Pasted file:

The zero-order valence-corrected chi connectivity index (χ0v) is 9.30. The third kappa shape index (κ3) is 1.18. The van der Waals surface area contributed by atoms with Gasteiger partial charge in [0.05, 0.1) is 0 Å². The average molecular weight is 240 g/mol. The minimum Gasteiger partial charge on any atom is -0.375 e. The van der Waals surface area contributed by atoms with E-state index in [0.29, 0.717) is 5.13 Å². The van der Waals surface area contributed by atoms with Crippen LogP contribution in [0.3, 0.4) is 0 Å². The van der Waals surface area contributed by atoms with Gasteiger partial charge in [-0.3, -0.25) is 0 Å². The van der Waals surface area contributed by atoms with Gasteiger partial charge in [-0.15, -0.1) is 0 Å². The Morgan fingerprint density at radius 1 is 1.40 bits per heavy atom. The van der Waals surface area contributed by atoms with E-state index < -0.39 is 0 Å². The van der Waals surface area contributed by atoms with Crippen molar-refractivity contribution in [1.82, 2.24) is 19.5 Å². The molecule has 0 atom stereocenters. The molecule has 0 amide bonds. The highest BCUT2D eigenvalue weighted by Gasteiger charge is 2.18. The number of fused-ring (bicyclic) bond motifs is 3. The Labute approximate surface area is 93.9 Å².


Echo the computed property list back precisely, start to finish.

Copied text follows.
The zero-order valence-corrected chi connectivity index (χ0v) is 9.30. The third kappa shape index (κ3) is 1.18. The van der Waals surface area contributed by atoms with Gasteiger partial charge in [0.05, 0.1) is 0 Å². The average molecular weight is 240 g/mol. The minimum Gasteiger partial charge on any atom is -0.375 e. The van der Waals surface area contributed by atoms with E-state index in [0.29, 0.717) is 5.13 Å². The van der Waals surface area contributed by atoms with Crippen LogP contribution in [0.3, 0.4) is 0 Å². The van der Waals surface area contributed by atoms with Gasteiger partial charge in [-0.3, -0.25) is 0 Å². The van der Waals surface area contributed by atoms with Gasteiger partial charge in [-0.15, -0.1) is 0 Å². The Morgan fingerprint density at radius 1 is 1.40 bits per heavy atom. The van der Waals surface area contributed by atoms with E-state index < -0.39 is 0 Å². The van der Waals surface area contributed by atoms with Crippen molar-refractivity contribution in [1.82, 2.24) is 19.5 Å². The molecule has 0 atom stereocenters. The molecule has 0 amide bonds. The highest BCUT2D eigenvalue weighted by Gasteiger charge is 2.18. The number of fused-ring (bicyclic) bond motifs is 3. The Labute approximate surface area is 93.9 Å².